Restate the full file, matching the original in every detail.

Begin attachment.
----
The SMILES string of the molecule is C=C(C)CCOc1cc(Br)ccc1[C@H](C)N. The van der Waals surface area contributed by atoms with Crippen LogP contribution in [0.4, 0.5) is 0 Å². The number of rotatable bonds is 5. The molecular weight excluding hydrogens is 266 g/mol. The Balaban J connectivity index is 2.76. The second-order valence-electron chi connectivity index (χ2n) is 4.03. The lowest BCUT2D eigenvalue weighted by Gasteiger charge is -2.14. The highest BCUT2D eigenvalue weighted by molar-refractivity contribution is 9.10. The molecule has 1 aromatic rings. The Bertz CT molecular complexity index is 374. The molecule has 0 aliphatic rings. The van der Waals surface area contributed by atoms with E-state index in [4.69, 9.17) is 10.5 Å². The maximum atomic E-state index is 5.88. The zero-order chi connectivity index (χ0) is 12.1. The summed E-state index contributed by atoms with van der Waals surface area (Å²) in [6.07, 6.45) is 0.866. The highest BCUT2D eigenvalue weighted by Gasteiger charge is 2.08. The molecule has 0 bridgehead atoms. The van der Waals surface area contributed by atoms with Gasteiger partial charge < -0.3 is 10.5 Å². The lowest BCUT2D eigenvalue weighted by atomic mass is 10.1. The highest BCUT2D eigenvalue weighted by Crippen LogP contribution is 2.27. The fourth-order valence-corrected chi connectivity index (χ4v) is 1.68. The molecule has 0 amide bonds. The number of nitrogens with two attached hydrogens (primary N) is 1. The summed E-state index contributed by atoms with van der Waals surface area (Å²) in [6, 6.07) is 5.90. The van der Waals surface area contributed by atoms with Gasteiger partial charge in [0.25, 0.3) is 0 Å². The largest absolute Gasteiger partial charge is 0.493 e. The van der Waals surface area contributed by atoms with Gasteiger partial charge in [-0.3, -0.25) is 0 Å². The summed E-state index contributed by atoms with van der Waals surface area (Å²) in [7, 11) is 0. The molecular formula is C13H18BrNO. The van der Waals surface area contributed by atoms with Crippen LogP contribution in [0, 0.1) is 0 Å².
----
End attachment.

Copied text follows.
The SMILES string of the molecule is C=C(C)CCOc1cc(Br)ccc1[C@H](C)N. The van der Waals surface area contributed by atoms with Crippen LogP contribution in [0.4, 0.5) is 0 Å². The number of rotatable bonds is 5. The molecular weight excluding hydrogens is 266 g/mol. The Balaban J connectivity index is 2.76. The second-order valence-electron chi connectivity index (χ2n) is 4.03. The lowest BCUT2D eigenvalue weighted by Gasteiger charge is -2.14. The highest BCUT2D eigenvalue weighted by molar-refractivity contribution is 9.10. The molecule has 1 aromatic rings. The Bertz CT molecular complexity index is 374. The molecule has 0 aliphatic rings. The van der Waals surface area contributed by atoms with E-state index in [4.69, 9.17) is 10.5 Å². The maximum atomic E-state index is 5.88. The zero-order chi connectivity index (χ0) is 12.1. The summed E-state index contributed by atoms with van der Waals surface area (Å²) in [6.07, 6.45) is 0.866. The highest BCUT2D eigenvalue weighted by Gasteiger charge is 2.08. The molecule has 0 bridgehead atoms. The van der Waals surface area contributed by atoms with Gasteiger partial charge < -0.3 is 10.5 Å². The lowest BCUT2D eigenvalue weighted by atomic mass is 10.1. The highest BCUT2D eigenvalue weighted by Crippen LogP contribution is 2.27. The fourth-order valence-corrected chi connectivity index (χ4v) is 1.68. The molecule has 0 amide bonds. The number of nitrogens with two attached hydrogens (primary N) is 1. The summed E-state index contributed by atoms with van der Waals surface area (Å²) in [6, 6.07) is 5.90. The van der Waals surface area contributed by atoms with Gasteiger partial charge in [0.25, 0.3) is 0 Å². The largest absolute Gasteiger partial charge is 0.493 e. The van der Waals surface area contributed by atoms with Gasteiger partial charge in [-0.3, -0.25) is 0 Å². The summed E-state index contributed by atoms with van der Waals surface area (Å²) in [7, 11) is 0. The molecular formula is C13H18BrNO. The van der Waals surface area contributed by atoms with Crippen LogP contribution in [0, 0.1) is 0 Å².